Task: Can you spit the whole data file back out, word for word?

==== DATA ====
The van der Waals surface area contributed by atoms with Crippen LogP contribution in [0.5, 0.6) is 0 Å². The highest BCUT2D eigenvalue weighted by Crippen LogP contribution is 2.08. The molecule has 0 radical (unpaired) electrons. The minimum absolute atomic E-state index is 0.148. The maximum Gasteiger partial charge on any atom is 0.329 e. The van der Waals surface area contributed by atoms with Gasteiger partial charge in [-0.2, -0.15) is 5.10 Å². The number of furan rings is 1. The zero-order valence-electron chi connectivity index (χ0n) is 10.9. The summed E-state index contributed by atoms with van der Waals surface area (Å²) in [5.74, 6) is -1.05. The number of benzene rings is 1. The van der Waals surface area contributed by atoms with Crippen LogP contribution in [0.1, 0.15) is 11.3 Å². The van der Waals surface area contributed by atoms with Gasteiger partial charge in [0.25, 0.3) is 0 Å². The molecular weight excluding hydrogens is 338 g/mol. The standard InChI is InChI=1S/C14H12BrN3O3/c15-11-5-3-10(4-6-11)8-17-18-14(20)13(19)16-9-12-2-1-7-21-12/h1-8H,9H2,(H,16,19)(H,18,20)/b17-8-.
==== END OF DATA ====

The van der Waals surface area contributed by atoms with Crippen LogP contribution in [0.5, 0.6) is 0 Å². The highest BCUT2D eigenvalue weighted by Crippen LogP contribution is 2.08. The molecule has 0 radical (unpaired) electrons. The minimum absolute atomic E-state index is 0.148. The maximum Gasteiger partial charge on any atom is 0.329 e. The van der Waals surface area contributed by atoms with Gasteiger partial charge in [-0.2, -0.15) is 5.10 Å². The number of furan rings is 1. The zero-order valence-electron chi connectivity index (χ0n) is 10.9. The summed E-state index contributed by atoms with van der Waals surface area (Å²) in [5.74, 6) is -1.05. The number of benzene rings is 1. The van der Waals surface area contributed by atoms with Crippen LogP contribution in [0.1, 0.15) is 11.3 Å². The van der Waals surface area contributed by atoms with Gasteiger partial charge in [0.25, 0.3) is 0 Å². The molecular weight excluding hydrogens is 338 g/mol. The standard InChI is InChI=1S/C14H12BrN3O3/c15-11-5-3-10(4-6-11)8-17-18-14(20)13(19)16-9-12-2-1-7-21-12/h1-8H,9H2,(H,16,19)(H,18,20)/b17-8-.